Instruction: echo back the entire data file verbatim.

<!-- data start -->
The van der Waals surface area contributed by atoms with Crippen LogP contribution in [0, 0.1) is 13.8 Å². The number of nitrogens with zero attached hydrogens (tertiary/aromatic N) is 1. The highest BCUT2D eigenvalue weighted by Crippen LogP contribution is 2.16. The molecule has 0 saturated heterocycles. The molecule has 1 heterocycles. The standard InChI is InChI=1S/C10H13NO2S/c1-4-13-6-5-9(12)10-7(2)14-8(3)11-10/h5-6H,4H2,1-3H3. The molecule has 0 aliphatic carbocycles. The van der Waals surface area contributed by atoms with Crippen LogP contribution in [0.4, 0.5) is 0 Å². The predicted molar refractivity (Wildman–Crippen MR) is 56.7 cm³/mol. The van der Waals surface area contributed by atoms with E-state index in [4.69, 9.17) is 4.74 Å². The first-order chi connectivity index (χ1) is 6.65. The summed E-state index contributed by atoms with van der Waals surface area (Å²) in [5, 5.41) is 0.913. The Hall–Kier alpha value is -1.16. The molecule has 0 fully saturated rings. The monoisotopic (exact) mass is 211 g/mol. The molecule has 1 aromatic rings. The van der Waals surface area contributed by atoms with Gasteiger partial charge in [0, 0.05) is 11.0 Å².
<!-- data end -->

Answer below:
The van der Waals surface area contributed by atoms with Crippen LogP contribution in [0, 0.1) is 13.8 Å². The number of nitrogens with zero attached hydrogens (tertiary/aromatic N) is 1. The highest BCUT2D eigenvalue weighted by Crippen LogP contribution is 2.16. The molecule has 0 saturated heterocycles. The molecule has 1 heterocycles. The standard InChI is InChI=1S/C10H13NO2S/c1-4-13-6-5-9(12)10-7(2)14-8(3)11-10/h5-6H,4H2,1-3H3. The molecule has 0 aliphatic carbocycles. The van der Waals surface area contributed by atoms with Crippen LogP contribution in [0.4, 0.5) is 0 Å². The predicted molar refractivity (Wildman–Crippen MR) is 56.7 cm³/mol. The van der Waals surface area contributed by atoms with E-state index in [4.69, 9.17) is 4.74 Å². The first-order chi connectivity index (χ1) is 6.65. The summed E-state index contributed by atoms with van der Waals surface area (Å²) in [5, 5.41) is 0.913. The Hall–Kier alpha value is -1.16. The molecule has 0 fully saturated rings. The monoisotopic (exact) mass is 211 g/mol. The molecule has 1 aromatic rings. The van der Waals surface area contributed by atoms with Gasteiger partial charge in [0, 0.05) is 11.0 Å².